Pooling pension funds makes perfect sense

Far from the hysteria about "Granny tax II", London's pension investment plan can't come soon enough

Pension funds and infrastructure investment have enjoyed a recent revival in policy discourse. Last month Prime Minister David Cameron used a major speech on the economy to discuss infrastructure, ‘the magic ingredient in so much of modern life.’ In Budget 2012 Chancellor George Osborne announced a new Pension Infrastructure Platform. Yesterday they were the talk of the town in London.

The proposal to pool the pension funds of London boroughs and to invest these assets through a new infrastructure vehicle is good news both for the public purse and good news for the essential upgrades – to transport, utilities and communications – that the capital requires. However, a new debt vehicle will only go so far. To drive economic growth London councils should consider more fundamental reforms to the pooling of both finance and risk.

Pension funds have long time horizons. This means that they are well placed to invest in the infrastructure that is crucial to economic growth but will not realise immediate returns, such as new transport connections. In fact, there is a near perfect match between pension funds' appetite for long term assets and the need for long term financing of infrastructure.

Although underdeveloped in the UK the investment model has been pursued abroad; Canadian public pension funds are amongst the most active backers of infrastructure in the world. London councils are reportedly modelling their new approach on the Ontario Municipal Employees’ Retirement System (OMERS).

The scale of the OMERS model encourages collaborative working. This has provided the stability required for Ontario investment managers to build up management expertise. In the UK, councils that collaborate on investment decisions – through arrangements like those in place in Greater Manchester or under discussion in the Leeds city region – can raise far more money than those that work alone. In the absence of a clear national strategy for growth such local prioritisation and investment certainty is crucial.

OMERS holds CAD $55 bn in assets which makes it slightly smaller than the proposed £30 bn London fund. As of December 2010 OMERS had committed 15.5 per cent of its total portfolio to infrastructure. Its target allocation of 21.5 per cent dwarfs the investment planned by London council’s: 7.5 per cent of pension fund assets or £2.25 bn.

OMERS invests through its Borealis infrastructure vehicle. Borealis was established in 1999 and has built up sufficient expertise to run a varied infrastructure portfolio. London councils should consider establishing a similar independent vehicle so that decisions are based on the best business case for investment and the fiduciary duty of trustees, rather than political short-termism.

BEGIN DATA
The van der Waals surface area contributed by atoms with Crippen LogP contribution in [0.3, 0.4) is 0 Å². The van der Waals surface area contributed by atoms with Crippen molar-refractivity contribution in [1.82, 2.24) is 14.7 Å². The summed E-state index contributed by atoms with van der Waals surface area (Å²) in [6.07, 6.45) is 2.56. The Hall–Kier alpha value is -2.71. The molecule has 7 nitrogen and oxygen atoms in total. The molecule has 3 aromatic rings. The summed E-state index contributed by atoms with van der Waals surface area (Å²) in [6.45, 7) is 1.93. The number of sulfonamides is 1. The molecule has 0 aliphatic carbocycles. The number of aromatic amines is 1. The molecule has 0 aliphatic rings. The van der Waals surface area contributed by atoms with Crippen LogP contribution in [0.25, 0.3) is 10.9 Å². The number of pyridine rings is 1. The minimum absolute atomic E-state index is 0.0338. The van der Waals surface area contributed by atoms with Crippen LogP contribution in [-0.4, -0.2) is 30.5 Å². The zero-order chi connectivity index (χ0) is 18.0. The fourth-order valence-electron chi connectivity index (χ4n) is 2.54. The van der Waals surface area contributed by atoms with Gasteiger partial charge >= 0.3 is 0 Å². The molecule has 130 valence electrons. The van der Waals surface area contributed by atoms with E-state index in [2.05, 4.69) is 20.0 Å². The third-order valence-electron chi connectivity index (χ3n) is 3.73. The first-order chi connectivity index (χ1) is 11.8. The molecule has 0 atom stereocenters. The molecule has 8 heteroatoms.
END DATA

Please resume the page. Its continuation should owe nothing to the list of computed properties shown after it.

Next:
The relatively small scale of the Canadian infrastructure market means that OMERS has invested in international markets in order to meet its portfolio target. London boroughs may prefer to invest solely in projects in and around the capital, such as Crossrail or the proposed extension of the Northern Line to Battersea. However, prioritising local investments will undermine portfolio diversity. The boroughs will have to take a more holistic view of infrastructure for local economic growth.

London council’s may want to consider channelling local investments through a revolving investment fund (RIF). This would provide a vehicle through which councils could co-operate on the use of existing capital spending allocations and prudential borrowing. Greater Manchester has recently established a £1.2 billion RIF and agreed a city deal with the government that gives councils the opportunity to "earn back" up to £30m a year of tax for the growth it creates through infrastructure investments. This could include both corporate and income tax and demonstrates that Government is willing to consider potential funding opportunities that go way beyond the current plans for local business rate retention.

London boroughs could look to negotiate a similar deal, assessing infrastructure investment not only on stand-alone returns but on how they will underpin the development of London’s businesses.  If they succeed in this they could well have found a "magic ingredient" for economic growth. They may even have a few ideas to offer the Canadians.

London boroughs are planning to pool their pension liabilities. Credit: Getty

Joe is a senior researcher at the New Local Government Network

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Air pollution: 5 steps to vanquishing an invisible killer

A new report looks at the economics of air pollution. 

110, 150, 520... These chilling statistics are the number of deaths attributable to particulate air pollution for the cities of Southampton, Nottingham and Birmingham in 2010 respectively. Or how about 40,000 - that is the total number of UK deaths per year that are attributable the combined effects of particulate matter (PM2.5) and Nitrogen Oxides (NOx).